Dernière mise à jour : 3 mars
The world is going multi-cloud. Organisations seek the efficiency, speed, scalability and reduced costs that cloud promises and are rapidly moving applications and data into more hybrid environments – including to more than one cloud.
According to Cisco’s most recent Global Cloud Index, data centre application growth is exploding in this new multi-cloud world. By 2021, hyperscale data centres are expected to support 53% of all data centre servers, 69% of data centre processing power and 65% of data stored in data centres.
But while the benefits keep on growing, securing these multi-cloud environments is complex. If hit by an attack and not protected properly, the financial and reputation damage on an organisation could be catastrophic. More than half of attacks last year resulted in financial damages of more than $500,000. There are three key reasons these environments are vulnerable:
There is a risk of losing visibility and control
While it’s easier to deploy new IT services in a multi-cloud world, unless the management of security changes, businesses risk losing visibility of the behaviour of users and the disposition of data, as well as control of the network.
Today, the cloud services businesses consume can be delivered on several different platforms. However, organisations must still protect privacy and data, and detect and respond to threats across all of the clouds. Businesses need the same visibility and discovery for cloud applications and workloads that they can get on the network behind firewalls. To accomplish this, it’s critical to adapt security processes, technologies, and knowledge.
There are risks introduced by shadow IT
Businesses face another challenge: the security risks introduced by shadow IT. Business units are constantly looking for greater speed and agility. To achieve it, they may bypass their IT departments and buy application and infrastructure services directly from CSPs.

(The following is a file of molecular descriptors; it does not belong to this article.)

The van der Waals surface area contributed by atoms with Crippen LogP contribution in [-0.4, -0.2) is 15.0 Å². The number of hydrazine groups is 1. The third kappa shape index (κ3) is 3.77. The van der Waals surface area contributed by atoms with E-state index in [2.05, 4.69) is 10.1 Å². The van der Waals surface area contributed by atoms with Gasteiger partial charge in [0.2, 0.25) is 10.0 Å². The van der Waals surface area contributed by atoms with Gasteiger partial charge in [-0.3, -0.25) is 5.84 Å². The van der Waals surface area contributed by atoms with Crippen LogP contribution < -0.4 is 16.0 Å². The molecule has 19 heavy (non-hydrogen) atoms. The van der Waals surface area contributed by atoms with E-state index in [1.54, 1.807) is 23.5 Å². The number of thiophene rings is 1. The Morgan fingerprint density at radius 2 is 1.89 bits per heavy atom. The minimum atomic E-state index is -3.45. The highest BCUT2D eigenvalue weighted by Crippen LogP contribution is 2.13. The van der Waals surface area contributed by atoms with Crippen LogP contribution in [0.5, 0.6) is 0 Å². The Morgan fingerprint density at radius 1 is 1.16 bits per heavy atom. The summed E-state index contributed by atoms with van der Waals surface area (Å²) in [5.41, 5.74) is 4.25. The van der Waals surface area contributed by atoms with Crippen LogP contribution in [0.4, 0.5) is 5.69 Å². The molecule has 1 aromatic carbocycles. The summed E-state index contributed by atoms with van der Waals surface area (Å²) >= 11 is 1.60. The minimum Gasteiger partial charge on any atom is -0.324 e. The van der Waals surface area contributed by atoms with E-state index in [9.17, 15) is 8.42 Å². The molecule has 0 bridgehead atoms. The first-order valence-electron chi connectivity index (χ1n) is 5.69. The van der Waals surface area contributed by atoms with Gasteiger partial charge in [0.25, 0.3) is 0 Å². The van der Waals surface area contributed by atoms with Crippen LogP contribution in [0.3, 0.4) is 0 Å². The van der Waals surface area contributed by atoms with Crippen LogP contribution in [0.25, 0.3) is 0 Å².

When this happens, the business unit personnel may not know how to evaluate whether a provider has adequate security capabilities, or, if the provider does, how to configure and manage these. This accentuates the tension between IT and business units and exposes the business to unnecessary risks.
Cybercriminals are advancing
Not only are there multiple infrastructures to consider, but the threat landscape has evolved massively in the last year alone. According to Cisco’s recent Annual Cybersecurity Report, the evolution of malware was one of the most significant developments in the attack landscape, with attackers constantly evolving tactics to keep malware fresh and effective.
In addition, companies are now implementing a complex mix of products from various vendors to protect against breaches. This complexity and growth in breaches have many downstream effects on an organisation's ability to defend against attacks.
How to address these challenges
Traditional perimeter protection is simply no longer sufficient to combat the advanced attacks threatening all environments. To keep safe in today’s multi-cloud work, businesses need a complementary, coordinated approach to security that spans the network, endpoints and the cloud that accesses risks across multiple cloud environments.
As well as this, businesses should look at tools designed to provide visibility, analytics, control and responsiveness in a multi-cloud environment. It’s also beneficial to get an understanding of what the cloud service providers offer in terms of protection, so organisations can protect, react and respond, no matter where data, applications and workloads reside.
In order to obtain the level of control in a multi-cloud environment, it is essential to have the cloud controls and technologies in place to allow businesses to get the protection and visibility they need. Businesses can no longer afford to be complacent when it comes to a multi-cloud security strategy. It’s time to keep the multi-cloud world safe.
Editor’s note: Find out more about Cisco Talos, Cisco’s comprehensive threat intelligence service, here.